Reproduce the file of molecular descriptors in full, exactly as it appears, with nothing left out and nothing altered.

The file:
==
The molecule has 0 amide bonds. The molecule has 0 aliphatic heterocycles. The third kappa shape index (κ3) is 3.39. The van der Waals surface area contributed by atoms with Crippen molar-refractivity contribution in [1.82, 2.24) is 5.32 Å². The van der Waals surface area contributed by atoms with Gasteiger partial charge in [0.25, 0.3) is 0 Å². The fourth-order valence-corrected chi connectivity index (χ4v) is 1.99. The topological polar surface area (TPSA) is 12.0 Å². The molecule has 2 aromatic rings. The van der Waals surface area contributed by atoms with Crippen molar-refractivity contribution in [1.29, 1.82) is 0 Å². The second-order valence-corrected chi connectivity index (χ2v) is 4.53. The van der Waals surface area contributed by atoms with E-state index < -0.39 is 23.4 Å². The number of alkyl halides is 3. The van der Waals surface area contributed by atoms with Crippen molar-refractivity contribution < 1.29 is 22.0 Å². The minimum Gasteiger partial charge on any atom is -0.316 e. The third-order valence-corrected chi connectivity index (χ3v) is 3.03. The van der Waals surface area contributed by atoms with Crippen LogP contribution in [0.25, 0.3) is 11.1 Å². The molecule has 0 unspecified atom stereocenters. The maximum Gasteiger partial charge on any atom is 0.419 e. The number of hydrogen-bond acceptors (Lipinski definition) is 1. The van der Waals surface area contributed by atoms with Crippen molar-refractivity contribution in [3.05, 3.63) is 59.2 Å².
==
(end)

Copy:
The molecule has 0 amide bonds. The molecule has 0 aliphatic heterocycles. The third kappa shape index (κ3) is 3.39. The van der Waals surface area contributed by atoms with Crippen molar-refractivity contribution in [1.82, 2.24) is 5.32 Å². The van der Waals surface area contributed by atoms with Gasteiger partial charge in [0.25, 0.3) is 0 Å². The fourth-order valence-corrected chi connectivity index (χ4v) is 1.99. The topological polar surface area (TPSA) is 12.0 Å². The molecule has 2 aromatic rings. The van der Waals surface area contributed by atoms with Crippen molar-refractivity contribution in [1.29, 1.82) is 0 Å². The second-order valence-corrected chi connectivity index (χ2v) is 4.53. The van der Waals surface area contributed by atoms with E-state index < -0.39 is 23.4 Å². The number of alkyl halides is 3. The van der Waals surface area contributed by atoms with Crippen molar-refractivity contribution < 1.29 is 22.0 Å². The minimum Gasteiger partial charge on any atom is -0.316 e. The third-order valence-corrected chi connectivity index (χ3v) is 3.03. The van der Waals surface area contributed by atoms with Crippen LogP contribution in [0.25, 0.3) is 11.1 Å². The molecule has 0 unspecified atom stereocenters. The maximum Gasteiger partial charge on any atom is 0.419 e. The number of hydrogen-bond acceptors (Lipinski definition) is 1. The van der Waals surface area contributed by atoms with Crippen molar-refractivity contribution in [3.05, 3.63) is 59.2 Å².